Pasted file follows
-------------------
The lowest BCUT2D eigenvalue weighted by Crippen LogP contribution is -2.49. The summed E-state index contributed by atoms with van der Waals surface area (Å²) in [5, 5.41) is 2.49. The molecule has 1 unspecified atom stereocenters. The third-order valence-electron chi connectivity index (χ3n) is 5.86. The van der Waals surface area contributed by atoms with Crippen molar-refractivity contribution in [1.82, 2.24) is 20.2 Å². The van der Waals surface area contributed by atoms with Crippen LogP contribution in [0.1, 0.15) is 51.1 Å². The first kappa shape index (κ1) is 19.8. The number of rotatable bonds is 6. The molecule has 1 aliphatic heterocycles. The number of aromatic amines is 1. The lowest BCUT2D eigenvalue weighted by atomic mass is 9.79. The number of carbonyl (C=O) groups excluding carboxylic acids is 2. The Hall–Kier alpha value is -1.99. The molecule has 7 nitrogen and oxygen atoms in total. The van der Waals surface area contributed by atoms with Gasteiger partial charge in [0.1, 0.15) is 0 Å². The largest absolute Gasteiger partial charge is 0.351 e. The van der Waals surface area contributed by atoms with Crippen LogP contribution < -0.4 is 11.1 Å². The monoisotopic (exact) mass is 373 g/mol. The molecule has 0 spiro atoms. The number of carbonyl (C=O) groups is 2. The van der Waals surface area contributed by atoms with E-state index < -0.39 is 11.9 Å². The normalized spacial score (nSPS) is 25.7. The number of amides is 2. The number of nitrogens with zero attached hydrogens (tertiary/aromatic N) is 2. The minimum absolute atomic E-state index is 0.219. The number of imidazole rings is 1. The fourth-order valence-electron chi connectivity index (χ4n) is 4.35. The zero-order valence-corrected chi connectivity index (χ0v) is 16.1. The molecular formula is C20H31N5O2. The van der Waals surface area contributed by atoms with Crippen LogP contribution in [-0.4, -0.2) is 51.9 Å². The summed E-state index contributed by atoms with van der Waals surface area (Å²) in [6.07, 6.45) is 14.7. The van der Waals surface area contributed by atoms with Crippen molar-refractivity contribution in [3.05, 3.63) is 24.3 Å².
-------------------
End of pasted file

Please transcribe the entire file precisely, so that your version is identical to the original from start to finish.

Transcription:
The lowest BCUT2D eigenvalue weighted by Crippen LogP contribution is -2.49. The summed E-state index contributed by atoms with van der Waals surface area (Å²) in [5, 5.41) is 2.49. The molecule has 1 unspecified atom stereocenters. The third-order valence-electron chi connectivity index (χ3n) is 5.86. The van der Waals surface area contributed by atoms with Crippen molar-refractivity contribution in [1.82, 2.24) is 20.2 Å². The van der Waals surface area contributed by atoms with Crippen LogP contribution in [0.1, 0.15) is 51.1 Å². The first kappa shape index (κ1) is 19.8. The number of rotatable bonds is 6. The molecule has 1 aliphatic heterocycles. The number of aromatic amines is 1. The lowest BCUT2D eigenvalue weighted by atomic mass is 9.79. The number of carbonyl (C=O) groups excluding carboxylic acids is 2. The Hall–Kier alpha value is -1.99. The molecule has 7 nitrogen and oxygen atoms in total. The van der Waals surface area contributed by atoms with Gasteiger partial charge in [0.1, 0.15) is 0 Å². The largest absolute Gasteiger partial charge is 0.351 e. The van der Waals surface area contributed by atoms with Crippen LogP contribution < -0.4 is 11.1 Å². The monoisotopic (exact) mass is 373 g/mol. The molecule has 0 spiro atoms. The number of carbonyl (C=O) groups is 2. The van der Waals surface area contributed by atoms with E-state index < -0.39 is 11.9 Å². The normalized spacial score (nSPS) is 25.7. The number of amides is 2. The number of nitrogens with zero attached hydrogens (tertiary/aromatic N) is 2. The minimum absolute atomic E-state index is 0.219. The number of imidazole rings is 1. The fourth-order valence-electron chi connectivity index (χ4n) is 4.35. The zero-order valence-corrected chi connectivity index (χ0v) is 16.1. The molecular formula is C20H31N5O2. The van der Waals surface area contributed by atoms with Crippen LogP contribution in [-0.4, -0.2) is 51.9 Å². The summed E-state index contributed by atoms with van der Waals surface area (Å²) in [6.07, 6.45) is 14.7. The van der Waals surface area contributed by atoms with Crippen molar-refractivity contribution in [3.05, 3.63) is 24.3 Å².